31. ^ "Brooklyn Museum". Faith Ringgold. Retrieved October 18, 2011.
  32. ^ Millman, Joyce (December 2005). "Faith Ringgold's Quilts and Picturebooks: Comparisons and Contributions". Children's Literature in Education. 36 (4): 388. doi:10.1007/s10583-005-8318-0. S2CID 145804995.
  33. ^ Fax, Elton C. (1977). Black Artists of the New Generation. New York: Dodd, Mead & Company. pp. 176. ISBN 0-396-07434-0.
  34. ^ Ringgold, Faith (1972). "Interview by Doloris Holmes". Archives of American Art. Retrieved December 7, 2021.
  35. ^ "Donor Spotlight: Clarissa Sligh". wsworkshop.org. March 26, 2009. Archived from the original on April 2, 2015. Retrieved March 25, 2015.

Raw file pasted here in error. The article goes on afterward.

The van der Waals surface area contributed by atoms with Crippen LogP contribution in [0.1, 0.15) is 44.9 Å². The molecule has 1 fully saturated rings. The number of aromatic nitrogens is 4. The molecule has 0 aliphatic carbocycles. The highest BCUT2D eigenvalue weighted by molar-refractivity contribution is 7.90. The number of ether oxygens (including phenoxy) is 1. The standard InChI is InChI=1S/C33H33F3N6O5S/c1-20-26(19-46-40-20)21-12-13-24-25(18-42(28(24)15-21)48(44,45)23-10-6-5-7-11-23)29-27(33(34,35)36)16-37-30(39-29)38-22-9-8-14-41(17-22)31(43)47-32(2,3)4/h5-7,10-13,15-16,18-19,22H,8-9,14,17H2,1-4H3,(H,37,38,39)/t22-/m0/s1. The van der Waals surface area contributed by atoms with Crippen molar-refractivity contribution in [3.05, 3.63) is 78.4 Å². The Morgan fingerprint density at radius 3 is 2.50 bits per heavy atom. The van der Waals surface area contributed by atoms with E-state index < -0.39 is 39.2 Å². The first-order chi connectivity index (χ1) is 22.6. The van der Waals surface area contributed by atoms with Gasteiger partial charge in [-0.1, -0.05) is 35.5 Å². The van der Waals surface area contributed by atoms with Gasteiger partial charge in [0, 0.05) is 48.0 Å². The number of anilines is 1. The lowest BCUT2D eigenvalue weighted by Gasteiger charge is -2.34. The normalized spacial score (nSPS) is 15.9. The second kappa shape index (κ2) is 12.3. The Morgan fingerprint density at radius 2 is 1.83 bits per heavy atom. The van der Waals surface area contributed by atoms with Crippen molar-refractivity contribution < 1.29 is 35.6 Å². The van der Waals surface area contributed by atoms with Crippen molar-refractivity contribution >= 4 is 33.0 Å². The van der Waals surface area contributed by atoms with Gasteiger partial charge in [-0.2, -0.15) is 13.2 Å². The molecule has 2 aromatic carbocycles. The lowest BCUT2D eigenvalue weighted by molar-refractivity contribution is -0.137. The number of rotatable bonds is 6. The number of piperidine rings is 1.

36. ^ Works by Women to go on Display in Wooster Toledo Blade, August 21, 1991.
  37. ^ Coast to coast: a Women of Color National Artists' Book Project. Flossie Martin Gallery. 1990. OCLC 29033208.
  38. ^ "Department History". visarts.ucsd.edu. Retrieved February 13, 2020.
  39. ^ "Faith Ringgold". Biography. Retrieved February 13, 2020.
  40. ^ "About Faith Ringgold".
  41. ^ Anon 2018
  42. ^ Russeth, Andrew. "The Storyteller: At 85, Her Star Still Rising, Faith Ringgold Looks Back on Her Life in Art, Activism, and Education", ARTnews, March 1, 2016. Retrieved February 6, 2017. "The artist's second husband, Burdette Ringgold (everyone calls him Birdie), went along too, carrying her paintings, as he always did. 'We never showed [galleries] books or slides,' Ringgold told me one morning in her studio at her home in Englewood, New Jersey."
  43. ^ Ringgold v. Black Entertainment Television, 126 F.3d 70 (2nd Cir. 1997).
  44. ^ Oler, Tammy (October 31, 2019). "57 Champions of Queer Feminism, All Name-Dropped in One Impossibly Catchy Song". Slate Magazine.